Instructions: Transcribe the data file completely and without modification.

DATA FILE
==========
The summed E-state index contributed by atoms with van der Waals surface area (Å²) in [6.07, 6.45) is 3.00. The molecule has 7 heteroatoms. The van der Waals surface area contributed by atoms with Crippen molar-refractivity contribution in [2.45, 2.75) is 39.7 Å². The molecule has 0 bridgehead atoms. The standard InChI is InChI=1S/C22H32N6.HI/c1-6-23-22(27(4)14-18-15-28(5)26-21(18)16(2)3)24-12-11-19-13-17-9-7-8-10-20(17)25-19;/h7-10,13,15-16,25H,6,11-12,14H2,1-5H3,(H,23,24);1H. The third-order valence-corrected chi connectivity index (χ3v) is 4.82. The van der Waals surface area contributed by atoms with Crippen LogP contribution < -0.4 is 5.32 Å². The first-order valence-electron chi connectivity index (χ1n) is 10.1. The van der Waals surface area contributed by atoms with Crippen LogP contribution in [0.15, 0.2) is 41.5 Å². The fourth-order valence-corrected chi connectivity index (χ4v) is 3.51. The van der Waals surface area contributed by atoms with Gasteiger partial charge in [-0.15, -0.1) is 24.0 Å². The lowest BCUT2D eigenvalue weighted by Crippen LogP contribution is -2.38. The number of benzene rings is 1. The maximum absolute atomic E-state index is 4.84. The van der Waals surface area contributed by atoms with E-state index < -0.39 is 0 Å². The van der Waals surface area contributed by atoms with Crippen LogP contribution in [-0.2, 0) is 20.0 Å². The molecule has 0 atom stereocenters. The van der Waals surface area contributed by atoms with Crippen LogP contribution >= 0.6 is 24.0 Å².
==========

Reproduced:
The summed E-state index contributed by atoms with van der Waals surface area (Å²) in [6.07, 6.45) is 3.00. The molecule has 7 heteroatoms. The van der Waals surface area contributed by atoms with Crippen molar-refractivity contribution in [2.45, 2.75) is 39.7 Å². The molecule has 0 bridgehead atoms. The standard InChI is InChI=1S/C22H32N6.HI/c1-6-23-22(27(4)14-18-15-28(5)26-21(18)16(2)3)24-12-11-19-13-17-9-7-8-10-20(17)25-19;/h7-10,13,15-16,25H,6,11-12,14H2,1-5H3,(H,23,24);1H. The third-order valence-corrected chi connectivity index (χ3v) is 4.82. The van der Waals surface area contributed by atoms with Crippen LogP contribution < -0.4 is 5.32 Å². The first-order valence-electron chi connectivity index (χ1n) is 10.1. The van der Waals surface area contributed by atoms with Crippen LogP contribution in [0.15, 0.2) is 41.5 Å². The fourth-order valence-corrected chi connectivity index (χ4v) is 3.51. The van der Waals surface area contributed by atoms with Gasteiger partial charge in [-0.15, -0.1) is 24.0 Å². The lowest BCUT2D eigenvalue weighted by Crippen LogP contribution is -2.38. The number of benzene rings is 1. The maximum absolute atomic E-state index is 4.84. The van der Waals surface area contributed by atoms with E-state index < -0.39 is 0 Å². The van der Waals surface area contributed by atoms with Crippen LogP contribution in [-0.2, 0) is 20.0 Å². The molecule has 0 atom stereocenters. The van der Waals surface area contributed by atoms with Crippen LogP contribution >= 0.6 is 24.0 Å².